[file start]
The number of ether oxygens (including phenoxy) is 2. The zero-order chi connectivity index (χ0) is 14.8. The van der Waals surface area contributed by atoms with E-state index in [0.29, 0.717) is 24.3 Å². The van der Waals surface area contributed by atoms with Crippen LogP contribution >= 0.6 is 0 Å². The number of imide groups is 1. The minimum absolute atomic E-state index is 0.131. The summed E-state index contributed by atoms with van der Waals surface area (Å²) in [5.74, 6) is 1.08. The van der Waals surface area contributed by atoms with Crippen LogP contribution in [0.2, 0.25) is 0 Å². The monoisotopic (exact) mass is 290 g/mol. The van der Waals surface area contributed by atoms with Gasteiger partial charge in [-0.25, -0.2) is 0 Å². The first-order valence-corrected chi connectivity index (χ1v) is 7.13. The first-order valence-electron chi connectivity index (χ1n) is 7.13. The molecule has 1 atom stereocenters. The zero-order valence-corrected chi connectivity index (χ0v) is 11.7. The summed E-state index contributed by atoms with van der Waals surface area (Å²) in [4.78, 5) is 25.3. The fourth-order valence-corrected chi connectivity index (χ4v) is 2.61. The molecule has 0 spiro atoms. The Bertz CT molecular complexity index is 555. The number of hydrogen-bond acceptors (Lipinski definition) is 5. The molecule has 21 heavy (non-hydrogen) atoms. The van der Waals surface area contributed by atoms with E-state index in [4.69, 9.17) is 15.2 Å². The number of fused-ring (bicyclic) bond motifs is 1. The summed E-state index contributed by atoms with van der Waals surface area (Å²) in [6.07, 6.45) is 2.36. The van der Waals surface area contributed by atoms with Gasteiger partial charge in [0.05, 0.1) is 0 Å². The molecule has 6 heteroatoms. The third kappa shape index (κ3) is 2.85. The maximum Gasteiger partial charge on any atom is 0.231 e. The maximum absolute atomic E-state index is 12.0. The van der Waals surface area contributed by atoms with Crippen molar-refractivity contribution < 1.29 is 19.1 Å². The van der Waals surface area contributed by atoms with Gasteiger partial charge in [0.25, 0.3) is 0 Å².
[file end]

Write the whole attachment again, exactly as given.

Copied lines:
The number of ether oxygens (including phenoxy) is 2. The zero-order chi connectivity index (χ0) is 14.8. The van der Waals surface area contributed by atoms with E-state index in [0.29, 0.717) is 24.3 Å². The van der Waals surface area contributed by atoms with Crippen LogP contribution >= 0.6 is 0 Å². The number of imide groups is 1. The minimum absolute atomic E-state index is 0.131. The summed E-state index contributed by atoms with van der Waals surface area (Å²) in [5.74, 6) is 1.08. The van der Waals surface area contributed by atoms with Crippen LogP contribution in [0.2, 0.25) is 0 Å². The monoisotopic (exact) mass is 290 g/mol. The van der Waals surface area contributed by atoms with Gasteiger partial charge in [-0.25, -0.2) is 0 Å². The first-order valence-corrected chi connectivity index (χ1v) is 7.13. The first-order valence-electron chi connectivity index (χ1n) is 7.13. The molecule has 1 atom stereocenters. The zero-order valence-corrected chi connectivity index (χ0v) is 11.7. The summed E-state index contributed by atoms with van der Waals surface area (Å²) in [4.78, 5) is 25.3. The fourth-order valence-corrected chi connectivity index (χ4v) is 2.61. The molecule has 0 spiro atoms. The Bertz CT molecular complexity index is 555. The number of hydrogen-bond acceptors (Lipinski definition) is 5. The molecule has 21 heavy (non-hydrogen) atoms. The van der Waals surface area contributed by atoms with E-state index in [4.69, 9.17) is 15.2 Å². The number of fused-ring (bicyclic) bond motifs is 1. The summed E-state index contributed by atoms with van der Waals surface area (Å²) in [6.07, 6.45) is 2.36. The van der Waals surface area contributed by atoms with Gasteiger partial charge in [0.05, 0.1) is 0 Å². The molecule has 6 heteroatoms. The third kappa shape index (κ3) is 2.85. The maximum Gasteiger partial charge on any atom is 0.231 e. The maximum absolute atomic E-state index is 12.0. The van der Waals surface area contributed by atoms with Crippen molar-refractivity contribution < 1.29 is 19.1 Å². The van der Waals surface area contributed by atoms with Gasteiger partial charge in [0.25, 0.3) is 0 Å².